7. We have the right to reproduce statements made in the forums.
The Chronicle of the Horse may copy, quote, link to or otherwise reproduce posts, or portions of posts, in print or online for advertising or editorial purposes, if attributed to their original authors, and by posting in this forum, you hereby grant to The Chronicle of the Horse a perpetual, non-exclusive license under copyright and other rights, to do so.

8. We reserve the right to enforce and amend the rules.
The moderators may delete, edit, move or close any post or thread at any time, or refrain from doing any of the foregoing, in their discretion, and may suspend or revoke a user’s membership privileges at any time to maintain adherence to the rules and the general spirit of the forum. These rules may be amended at any time to address the current needs of the board.

Please see our full Terms of Service and Privacy Policy for more information.

Thanks for being a part of the COTH forums!

(Revised 1/26/16)
See more
See less

Getting a late start.

  • Filter
  • Time
  • Show
Clear All
new posts

  • Getting a late start.

    All the recent talk of young folks getting into the horse industry has got me thinking about how hard it would be to get into the horse industry later in life. I'm looking at retiring in a couple of years. I havn't really decided what I want to do after I retire, but I have a plethora of options avalible. The one that seems the most interesting to me is, you guessed it, finding a place in the horse industry.

    I would love to have the opportunity to learn all the aspects of working with horses that I never had a chance to learn as a client. I want to learn how to start horses, and how to teach (horse and rider). I want to learn how to manage a barn, and how to rehab a horse coming off an injury. I want to fill in the gaps in my equine education. I know the hours are long and draining, but so are the hours in my current job.

    I do have a couple of things in my favor.

    - I'll be 38 when I retire
    - I'm physically fit
    - Health/dental insurance for life
    - A monthly retirement check that won't be buying champagne and caviar but will keep me from living on ramen and peanut butter.
    - The option of going back to school
    - A husband who is also employed
    - No kids

    Basically, I don't need to live off horse related earnings, and just making enough to offset the cost of keeping a horse would be sufficient. The vague idea would be to learn for a few years then settle down teaching lessons or managing a small barn. Heck, just the chance to learn for a few years would make me happy, even if after that I go get a part time job at Wal-mart to pay for my horse hobby.

    Am I crazy? Would anyone even look twice at an "old lady"? Is there a better way to go about learning all the "other stuff" that involved with horses?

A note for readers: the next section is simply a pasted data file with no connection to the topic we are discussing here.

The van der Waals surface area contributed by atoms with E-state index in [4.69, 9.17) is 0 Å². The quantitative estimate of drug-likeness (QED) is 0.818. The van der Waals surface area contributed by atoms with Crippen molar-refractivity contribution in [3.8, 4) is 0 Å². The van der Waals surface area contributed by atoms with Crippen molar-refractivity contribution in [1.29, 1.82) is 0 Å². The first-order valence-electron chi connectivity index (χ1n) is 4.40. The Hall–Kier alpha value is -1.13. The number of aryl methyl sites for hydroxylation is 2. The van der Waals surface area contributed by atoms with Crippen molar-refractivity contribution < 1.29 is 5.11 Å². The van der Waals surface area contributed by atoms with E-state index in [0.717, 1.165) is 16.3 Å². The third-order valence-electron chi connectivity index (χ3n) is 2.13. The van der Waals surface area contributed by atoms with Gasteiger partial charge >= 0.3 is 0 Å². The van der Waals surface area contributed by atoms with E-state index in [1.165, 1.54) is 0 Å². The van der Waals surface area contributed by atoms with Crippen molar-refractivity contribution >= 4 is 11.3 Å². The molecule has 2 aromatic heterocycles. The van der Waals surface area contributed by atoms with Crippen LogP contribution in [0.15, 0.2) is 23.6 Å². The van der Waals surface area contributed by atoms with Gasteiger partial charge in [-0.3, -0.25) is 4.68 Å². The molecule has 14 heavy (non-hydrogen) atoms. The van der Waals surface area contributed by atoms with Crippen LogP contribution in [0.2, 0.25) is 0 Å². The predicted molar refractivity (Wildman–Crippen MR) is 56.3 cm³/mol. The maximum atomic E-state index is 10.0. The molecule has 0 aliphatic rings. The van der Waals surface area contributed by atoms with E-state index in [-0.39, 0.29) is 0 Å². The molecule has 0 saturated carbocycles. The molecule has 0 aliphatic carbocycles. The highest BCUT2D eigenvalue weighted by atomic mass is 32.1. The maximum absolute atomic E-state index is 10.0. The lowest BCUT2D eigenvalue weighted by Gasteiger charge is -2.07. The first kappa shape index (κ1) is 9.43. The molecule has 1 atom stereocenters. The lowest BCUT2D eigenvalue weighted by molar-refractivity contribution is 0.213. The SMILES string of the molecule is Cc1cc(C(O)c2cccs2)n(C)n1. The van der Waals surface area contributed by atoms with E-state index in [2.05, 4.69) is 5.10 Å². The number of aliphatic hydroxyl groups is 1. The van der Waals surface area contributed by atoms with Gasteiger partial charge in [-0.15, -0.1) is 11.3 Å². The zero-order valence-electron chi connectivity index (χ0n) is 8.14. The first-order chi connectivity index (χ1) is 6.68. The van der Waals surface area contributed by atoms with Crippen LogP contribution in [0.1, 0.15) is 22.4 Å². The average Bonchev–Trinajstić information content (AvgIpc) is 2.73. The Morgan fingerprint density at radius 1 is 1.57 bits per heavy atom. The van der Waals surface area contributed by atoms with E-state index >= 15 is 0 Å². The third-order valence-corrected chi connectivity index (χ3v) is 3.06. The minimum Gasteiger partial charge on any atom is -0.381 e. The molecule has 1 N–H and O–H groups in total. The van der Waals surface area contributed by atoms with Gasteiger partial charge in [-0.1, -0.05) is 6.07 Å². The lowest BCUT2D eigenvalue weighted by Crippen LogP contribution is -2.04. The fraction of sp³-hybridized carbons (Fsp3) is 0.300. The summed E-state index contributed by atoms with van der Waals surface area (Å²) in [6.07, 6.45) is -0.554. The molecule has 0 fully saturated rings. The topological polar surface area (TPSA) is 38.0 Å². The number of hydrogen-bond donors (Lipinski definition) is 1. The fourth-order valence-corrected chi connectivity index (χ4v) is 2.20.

For the horse color genetics junky

  • #2
    38 is not an old lady... there are plenty of places that will appreciate someone with maturity as the majority of horse related jobs turn over like crazy. You just need experience, but at your age, you should be able to find it if you're willing to do alot of it for little to no wages


    • #3
      A friend of mine did exactly this. She was around your age when she did it. She also did it during a recession in California. She is very driven and found a niche in the market. In addition to training and selling horses, she runs a summer camp, coaches a IHSA team and runs a local horse show association. She is very internet savvy and has a great website. I think was makes her so successful is that she really listens to her clients and tailors her program to each client. She is extremely honest especially when selling horses. She has had her struggles, but is doing well. If this is your passion and you are willing to work hard, I believe you can do well.


      • #4
        Originally posted by Mayaty02 View Post
        38 is not an old lady... there are plenty of places that will appreciate someone with maturity as the majority of horse related jobs turn over like crazy. You just need experience, but at your age, you should be able to find it if you're willing to do alot of it for little to no wages
        Well said! When you said retire OP, I was thinking 50 or 60! That would be a little different in terms of your physical stamina. 38 is not old at all (coming form a 25 year old "kid"), I would let you hang around my barn! Where there is a will there is a way!



        • #5
          38 is sooooo not old!! I'm 49.5 and can still, easily, do everything I used to do and everything I want to do, everything works just fine...50 isn't old either . I don't feel old in the slightest, I will some day, but not now. The people I work with in their 40s who claim to be old, crack me up. It's their inactivity that is making them "old" and not physically competent, not their years.


          • #6

            I am in the same exact place as you, just three years older. : )

            Burned out from the corporate world and ready to take a few years off and ride, ride, ride and become rich in horse world knowledge. I've applied as a working student at a few places and am hoping someone will give me a shot.

            I'm finding I have an excellent resume but not the kind I think show barns are looking for. lol.

            Dooooo keep me posted on how your search goes.

            Best to you!


            • #7
              Not too old by any means! I had to wait until I was in my early 40's to realize my dream of having my own horse, and then a few years later decided to fill in the many missing pieces of my equine education by going off to England and Scotland to do intensive British Horse Society training. It was a ton of work, both physically and mentally, but an amazing experience and I gained a wealth of knowledge. Go for it!


              • #8
                Originally posted by ballisticgirl View Post
                Burned out from the corporate world and ready to take a few years off and ride, ride, ride...
                You got a better shot at concentrating on overall barn management as Twisting, the OP, has stated she wants to do.

                Tons of riders out there and most serious show barns use their own Juniors as W/S because they can show the horse and know the barn program. An adult W/S has to show as a Pro, that's a big negative for a barn trying to sell primarily Ch/Adult Hunters and Jumpers. And that is exactly what most barns buy and sell.

                An actual postion/job is better then trying to compete with the 16-19 year olds for unpaid W/S slots.

                Try other disciplne barns and breeding operations-if you can do some light bookeeping, it'll help you get something.
                When opportunity knocks it's wearing overalls and looks like work.

                The horse world. Two people. Three opinions.